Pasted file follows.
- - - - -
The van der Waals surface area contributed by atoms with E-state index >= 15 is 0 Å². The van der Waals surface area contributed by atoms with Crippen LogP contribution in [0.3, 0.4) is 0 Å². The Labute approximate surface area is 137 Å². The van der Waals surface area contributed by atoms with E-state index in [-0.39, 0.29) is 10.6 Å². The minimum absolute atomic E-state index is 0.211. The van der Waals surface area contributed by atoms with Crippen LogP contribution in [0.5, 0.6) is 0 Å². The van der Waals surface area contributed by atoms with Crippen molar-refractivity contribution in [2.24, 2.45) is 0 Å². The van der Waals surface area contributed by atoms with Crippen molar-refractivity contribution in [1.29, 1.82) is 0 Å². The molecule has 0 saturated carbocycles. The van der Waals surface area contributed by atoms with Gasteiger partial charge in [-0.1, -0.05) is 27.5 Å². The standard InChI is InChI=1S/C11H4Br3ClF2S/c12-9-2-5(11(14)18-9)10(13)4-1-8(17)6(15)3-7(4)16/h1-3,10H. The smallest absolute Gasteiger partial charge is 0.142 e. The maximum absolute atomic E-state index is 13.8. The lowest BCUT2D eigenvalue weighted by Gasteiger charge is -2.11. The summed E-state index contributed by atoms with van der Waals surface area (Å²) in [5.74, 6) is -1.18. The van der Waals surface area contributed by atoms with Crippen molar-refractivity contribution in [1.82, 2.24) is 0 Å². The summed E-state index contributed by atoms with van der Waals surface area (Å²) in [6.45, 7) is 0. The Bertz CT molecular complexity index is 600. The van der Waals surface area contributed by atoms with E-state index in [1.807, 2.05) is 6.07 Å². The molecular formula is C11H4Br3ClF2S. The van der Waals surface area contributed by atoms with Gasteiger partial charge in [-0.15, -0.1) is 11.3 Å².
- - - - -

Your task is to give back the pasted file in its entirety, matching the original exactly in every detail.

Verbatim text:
The van der Waals surface area contributed by atoms with E-state index >= 15 is 0 Å². The van der Waals surface area contributed by atoms with Crippen LogP contribution in [0.3, 0.4) is 0 Å². The Labute approximate surface area is 137 Å². The van der Waals surface area contributed by atoms with E-state index in [-0.39, 0.29) is 10.6 Å². The minimum absolute atomic E-state index is 0.211. The van der Waals surface area contributed by atoms with Crippen LogP contribution in [0.5, 0.6) is 0 Å². The van der Waals surface area contributed by atoms with Crippen molar-refractivity contribution in [2.24, 2.45) is 0 Å². The van der Waals surface area contributed by atoms with Crippen molar-refractivity contribution in [1.29, 1.82) is 0 Å². The molecule has 0 saturated carbocycles. The van der Waals surface area contributed by atoms with Gasteiger partial charge in [-0.1, -0.05) is 27.5 Å². The standard InChI is InChI=1S/C11H4Br3ClF2S/c12-9-2-5(11(14)18-9)10(13)4-1-8(17)6(15)3-7(4)16/h1-3,10H. The smallest absolute Gasteiger partial charge is 0.142 e. The maximum absolute atomic E-state index is 13.8. The lowest BCUT2D eigenvalue weighted by Gasteiger charge is -2.11. The summed E-state index contributed by atoms with van der Waals surface area (Å²) in [5.74, 6) is -1.18. The van der Waals surface area contributed by atoms with Crippen molar-refractivity contribution in [1.82, 2.24) is 0 Å². The summed E-state index contributed by atoms with van der Waals surface area (Å²) in [6.45, 7) is 0. The Bertz CT molecular complexity index is 600. The van der Waals surface area contributed by atoms with E-state index in [1.807, 2.05) is 6.07 Å². The molecular formula is C11H4Br3ClF2S. The van der Waals surface area contributed by atoms with Gasteiger partial charge in [-0.15, -0.1) is 11.3 Å².